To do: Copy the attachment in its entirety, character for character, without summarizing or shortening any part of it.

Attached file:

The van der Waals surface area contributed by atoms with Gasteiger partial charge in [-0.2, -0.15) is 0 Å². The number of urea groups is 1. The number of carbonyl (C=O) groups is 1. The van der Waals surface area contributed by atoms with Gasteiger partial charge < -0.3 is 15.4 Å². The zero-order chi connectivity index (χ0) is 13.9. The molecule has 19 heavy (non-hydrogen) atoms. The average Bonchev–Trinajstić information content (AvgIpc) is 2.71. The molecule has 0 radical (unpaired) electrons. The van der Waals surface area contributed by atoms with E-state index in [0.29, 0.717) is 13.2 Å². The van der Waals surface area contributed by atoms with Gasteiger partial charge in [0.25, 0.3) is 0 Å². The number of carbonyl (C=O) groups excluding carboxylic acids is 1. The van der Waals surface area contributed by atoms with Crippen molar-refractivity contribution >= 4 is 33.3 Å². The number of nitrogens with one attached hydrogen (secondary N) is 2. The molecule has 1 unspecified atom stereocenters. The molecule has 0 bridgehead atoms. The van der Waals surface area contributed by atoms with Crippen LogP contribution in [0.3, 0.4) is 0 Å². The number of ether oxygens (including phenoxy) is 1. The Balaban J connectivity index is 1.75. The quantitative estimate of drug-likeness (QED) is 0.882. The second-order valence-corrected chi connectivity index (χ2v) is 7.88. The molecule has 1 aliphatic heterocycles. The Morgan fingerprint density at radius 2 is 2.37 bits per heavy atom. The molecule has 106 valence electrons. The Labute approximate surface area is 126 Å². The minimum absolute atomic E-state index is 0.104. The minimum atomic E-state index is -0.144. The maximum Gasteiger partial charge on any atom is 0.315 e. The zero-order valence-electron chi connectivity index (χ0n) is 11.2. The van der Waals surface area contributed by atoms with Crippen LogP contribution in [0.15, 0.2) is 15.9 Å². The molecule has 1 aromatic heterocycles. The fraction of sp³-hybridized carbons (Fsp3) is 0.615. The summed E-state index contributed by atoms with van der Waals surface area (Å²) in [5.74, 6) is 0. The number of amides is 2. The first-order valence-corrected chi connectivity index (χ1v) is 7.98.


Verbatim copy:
The van der Waals surface area contributed by atoms with Gasteiger partial charge in [-0.2, -0.15) is 0 Å². The number of urea groups is 1. The number of carbonyl (C=O) groups is 1. The van der Waals surface area contributed by atoms with Gasteiger partial charge < -0.3 is 15.4 Å². The zero-order chi connectivity index (χ0) is 13.9. The molecule has 19 heavy (non-hydrogen) atoms. The average Bonchev–Trinajstić information content (AvgIpc) is 2.71. The molecule has 0 radical (unpaired) electrons. The van der Waals surface area contributed by atoms with E-state index in [0.29, 0.717) is 13.2 Å². The van der Waals surface area contributed by atoms with Gasteiger partial charge in [0.25, 0.3) is 0 Å². The number of carbonyl (C=O) groups excluding carboxylic acids is 1. The van der Waals surface area contributed by atoms with Crippen molar-refractivity contribution >= 4 is 33.3 Å². The number of nitrogens with one attached hydrogen (secondary N) is 2. The molecule has 1 unspecified atom stereocenters. The molecule has 0 bridgehead atoms. The van der Waals surface area contributed by atoms with Crippen LogP contribution in [0.3, 0.4) is 0 Å². The number of ether oxygens (including phenoxy) is 1. The Balaban J connectivity index is 1.75. The quantitative estimate of drug-likeness (QED) is 0.882. The second-order valence-corrected chi connectivity index (χ2v) is 7.88. The molecule has 1 aliphatic heterocycles. The Morgan fingerprint density at radius 2 is 2.37 bits per heavy atom. The molecule has 106 valence electrons. The Labute approximate surface area is 126 Å². The minimum absolute atomic E-state index is 0.104. The minimum atomic E-state index is -0.144. The maximum Gasteiger partial charge on any atom is 0.315 e. The zero-order valence-electron chi connectivity index (χ0n) is 11.2. The van der Waals surface area contributed by atoms with Crippen LogP contribution in [0.15, 0.2) is 15.9 Å². The molecule has 1 aromatic heterocycles. The fraction of sp³-hybridized carbons (Fsp3) is 0.615. The summed E-state index contributed by atoms with van der Waals surface area (Å²) in [5.74, 6) is 0. The number of amides is 2. The first-order valence-corrected chi connectivity index (χ1v) is 7.98.